Dr. Eva Mistry 5:55
I think so I think as I had mentioned before, I think you have to have an open mind about where the gaps are and identify those gaps. And then definitely curiosity plays a lot of part. But then there’s more to it. You know, you can have questions.
Dr. Eva Mistry 6:16
But then there’s about finding somebody who finds your question interesting, and the way you communicate to them, especially funders who, give you the funding to do that research. So there’s a little bit of an art to it about how you write it how you synthesize your question and things like that. So there, there are a lot of layers to be a researcher. But definitely, curiosity is the first one.
The gap in stroke recovery
Bill Gasiamis 6:42
The thing that you’ve mentioned a couple of times already is the gap, you talk about the gap, we hear about that from stroke survivors a lot, one of the biggest gaps that I’m trying to feel is the one where you have a stroke, you go to the hospital, you get patched up, and then you go home, that is a massive gap, because every bit of information that’s necessary is missing because we’ve never been here before.
Bill Gasiamis 7:09
We don’t know what to ask, we don’t know how to solve problems. And there seem to be so many of them, that we don’t know where to start. And this is what the podcast does, it kind of fills in a few of those knowledge gaps. And what I try and do is paint a picture for people listening to the stories that stroke survivors share that there’s a terrible situation that makes them end up in the hospital, then there’s a difficult time at home.
Bill Gasiamis 7:42
And then over time, there’s some form of turnaround and some kind of a recovery. And then there’s some kind of return to not normal, but return to life. And it follows that path. And it’s a very common theme. You see it for most people that the timeline is very different for everybody. There isn’t a specific I can’t say to everybody you’ve had a stroke that six weeks, or, you know, that’s nine months or it’s not like a knee injury or some other type of injury, like a muscle injury.
Bill Gasiamis 8:19
So people struggle to go through the process of dealing with the unknowns all the unknowns about stroke. How do we move on from this they probably have had a muscle injury or knee injury or some kind of injury in their life. And they’ve always had that beautiful timeline that they can recover and then get back to life.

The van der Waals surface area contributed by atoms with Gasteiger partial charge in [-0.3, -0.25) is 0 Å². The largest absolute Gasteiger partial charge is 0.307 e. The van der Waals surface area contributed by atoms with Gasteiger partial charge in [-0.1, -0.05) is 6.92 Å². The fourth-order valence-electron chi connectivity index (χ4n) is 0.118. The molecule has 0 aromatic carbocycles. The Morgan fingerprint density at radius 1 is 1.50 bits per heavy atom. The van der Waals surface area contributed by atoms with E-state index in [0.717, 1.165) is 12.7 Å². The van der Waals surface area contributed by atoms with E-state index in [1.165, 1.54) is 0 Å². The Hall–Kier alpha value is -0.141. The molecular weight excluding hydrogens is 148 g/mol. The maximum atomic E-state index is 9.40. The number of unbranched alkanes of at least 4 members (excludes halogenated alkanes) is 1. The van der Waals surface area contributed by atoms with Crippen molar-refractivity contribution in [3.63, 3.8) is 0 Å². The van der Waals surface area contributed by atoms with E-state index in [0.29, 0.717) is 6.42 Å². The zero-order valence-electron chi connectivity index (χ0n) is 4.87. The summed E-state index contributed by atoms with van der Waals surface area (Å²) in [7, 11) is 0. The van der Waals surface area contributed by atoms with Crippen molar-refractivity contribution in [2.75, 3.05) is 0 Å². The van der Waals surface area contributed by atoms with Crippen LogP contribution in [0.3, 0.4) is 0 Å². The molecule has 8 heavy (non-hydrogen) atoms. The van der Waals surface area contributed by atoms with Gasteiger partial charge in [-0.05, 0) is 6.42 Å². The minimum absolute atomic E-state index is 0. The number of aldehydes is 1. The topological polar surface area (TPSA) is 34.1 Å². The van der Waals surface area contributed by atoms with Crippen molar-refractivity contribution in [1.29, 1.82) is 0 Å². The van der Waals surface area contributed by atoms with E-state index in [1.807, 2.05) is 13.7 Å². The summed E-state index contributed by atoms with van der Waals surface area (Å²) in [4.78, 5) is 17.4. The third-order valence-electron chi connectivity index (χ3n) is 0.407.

Bill Gasiamis 8:47
And what’s hard is when you get back, you’re dealing with fatigue, and you’re dealing with all the trauma, perhaps brain surgery, and you’re dealing with all those things. And then somebody says to you have to exercise. And I know how important exercise is it is probably because I’m writing a book and one of my chapters is about exercise and the benefits of exercise.
Bill Gasiamis 9:13
But then, for me, exercise was never harder in my life until I had brain surgery. And then I had it was more important than ever but then also was the hardest time to do it. Tell me a little bit about exercise specifically and how it benefits people who are recovering from stroke.
Dr. Eva Mistry 9:36
I think exercise definitely kind of helped in the simplest terms, rewiring the brain to the maximum potential that you could have for stroke recovery. Again, as you mentioned, that potential looks different from person to person. So many factors affect it.
Dr. Eva Mistry 10:00
I think the biggest factors that affect everything from how it was treated in the acute phase to what happened in the hospital, what kind of prevention treatments are offered, and then what kind of rehabilitation therapies or exercises or speech therapy or occupational therapy has been offered for how long the doses, different kinds of experimental recovery therapies that were offered, things like that.
Dr. Eva Mistry 10:26
There are so many variables, social support, after stroke is an extremely important variable that affects people’s recovery quite a bit. What kind of caregiving and what situation do they have? So there are so many variables, and that’s why everybody is different in terms of their trajectory of where they go, and how they go there. But in terms of exercise, yes, it’s extremely important.
Dr. Eva Mistry 10:55
But we as clinicians also understand that, that’s hard, not just because of the maybe physical disability that’s been sustained as part of the stroke, but there’s a brain injury and brain injury causes chemical imbalances that in itself can cause fatigue and mood change as motivation changes.
Dr. Eva Mistry 11:18
And so it’s all kind of a part in parcel. So oftentimes, that our patients also tell us is that, you know, the fatigue is kind of out of proportion to the actual physical limitations, and that has a lot to do with how, you know, the brain is injured. That’s the bottom line.
Pushing your limits despite the fatigue
Bill Gasiamis 11:41
The fatigue is out of proportion. I love how you explained that, because it’s so out of proportion, it cannot even be better explained. And sometimes there’s a really big price to pay. I remember, in my first few days of rehabilitation in rural Park Rehabilitation Hospital in Melbourne, where I’m from the one or two minutes of rehabilitation, ended up becoming half-a-day recovery or longer.